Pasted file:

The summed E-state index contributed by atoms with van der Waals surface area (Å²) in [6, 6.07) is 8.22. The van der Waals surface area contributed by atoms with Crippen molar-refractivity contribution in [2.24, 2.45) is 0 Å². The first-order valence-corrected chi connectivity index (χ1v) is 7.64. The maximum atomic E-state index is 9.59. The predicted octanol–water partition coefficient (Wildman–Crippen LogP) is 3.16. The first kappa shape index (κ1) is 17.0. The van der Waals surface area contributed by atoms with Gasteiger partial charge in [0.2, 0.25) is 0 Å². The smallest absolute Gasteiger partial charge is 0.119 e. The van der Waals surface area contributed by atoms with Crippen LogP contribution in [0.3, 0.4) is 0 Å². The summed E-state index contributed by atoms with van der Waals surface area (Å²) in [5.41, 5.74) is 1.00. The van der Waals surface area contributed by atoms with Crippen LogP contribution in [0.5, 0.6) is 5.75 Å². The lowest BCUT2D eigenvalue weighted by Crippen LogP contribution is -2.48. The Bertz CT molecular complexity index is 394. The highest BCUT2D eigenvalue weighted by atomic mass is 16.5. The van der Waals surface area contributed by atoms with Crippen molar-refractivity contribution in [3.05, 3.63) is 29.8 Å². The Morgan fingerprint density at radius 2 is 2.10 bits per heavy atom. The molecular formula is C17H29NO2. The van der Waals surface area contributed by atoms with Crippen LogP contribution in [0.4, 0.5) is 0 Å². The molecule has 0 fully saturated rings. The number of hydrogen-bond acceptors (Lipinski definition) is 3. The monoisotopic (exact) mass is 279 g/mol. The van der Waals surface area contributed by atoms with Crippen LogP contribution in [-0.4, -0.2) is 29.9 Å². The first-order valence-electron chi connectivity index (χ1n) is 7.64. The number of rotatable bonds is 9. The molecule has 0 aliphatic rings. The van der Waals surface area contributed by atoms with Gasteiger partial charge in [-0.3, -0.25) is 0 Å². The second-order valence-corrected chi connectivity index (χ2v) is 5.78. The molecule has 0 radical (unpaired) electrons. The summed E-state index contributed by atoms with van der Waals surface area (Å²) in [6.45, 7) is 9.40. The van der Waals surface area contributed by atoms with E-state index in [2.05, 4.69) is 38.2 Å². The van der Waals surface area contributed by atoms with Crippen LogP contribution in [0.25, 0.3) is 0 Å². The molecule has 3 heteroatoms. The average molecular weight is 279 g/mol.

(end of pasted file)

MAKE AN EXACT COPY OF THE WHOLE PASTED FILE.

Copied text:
The summed E-state index contributed by atoms with van der Waals surface area (Å²) in [6, 6.07) is 8.22. The van der Waals surface area contributed by atoms with Crippen molar-refractivity contribution in [2.24, 2.45) is 0 Å². The first-order valence-corrected chi connectivity index (χ1v) is 7.64. The maximum atomic E-state index is 9.59. The predicted octanol–water partition coefficient (Wildman–Crippen LogP) is 3.16. The first kappa shape index (κ1) is 17.0. The van der Waals surface area contributed by atoms with Gasteiger partial charge in [0.2, 0.25) is 0 Å². The smallest absolute Gasteiger partial charge is 0.119 e. The van der Waals surface area contributed by atoms with Crippen LogP contribution in [0.3, 0.4) is 0 Å². The summed E-state index contributed by atoms with van der Waals surface area (Å²) in [5.41, 5.74) is 1.00. The van der Waals surface area contributed by atoms with Crippen LogP contribution in [0.5, 0.6) is 5.75 Å². The lowest BCUT2D eigenvalue weighted by Crippen LogP contribution is -2.48. The Bertz CT molecular complexity index is 394. The highest BCUT2D eigenvalue weighted by atomic mass is 16.5. The van der Waals surface area contributed by atoms with Crippen molar-refractivity contribution in [3.05, 3.63) is 29.8 Å². The Morgan fingerprint density at radius 2 is 2.10 bits per heavy atom. The molecular formula is C17H29NO2. The van der Waals surface area contributed by atoms with Crippen LogP contribution in [0.4, 0.5) is 0 Å². The molecule has 0 fully saturated rings. The number of hydrogen-bond acceptors (Lipinski definition) is 3. The monoisotopic (exact) mass is 279 g/mol. The van der Waals surface area contributed by atoms with Crippen LogP contribution in [-0.4, -0.2) is 29.9 Å². The first-order valence-electron chi connectivity index (χ1n) is 7.64. The number of rotatable bonds is 9. The molecule has 0 aliphatic rings. The van der Waals surface area contributed by atoms with Gasteiger partial charge in [-0.3, -0.25) is 0 Å². The second-order valence-corrected chi connectivity index (χ2v) is 5.78. The molecule has 0 radical (unpaired) electrons. The summed E-state index contributed by atoms with van der Waals surface area (Å²) in [6.45, 7) is 9.40. The van der Waals surface area contributed by atoms with E-state index in [2.05, 4.69) is 38.2 Å². The van der Waals surface area contributed by atoms with Crippen LogP contribution in [0.25, 0.3) is 0 Å². The molecule has 3 heteroatoms. The average molecular weight is 279 g/mol.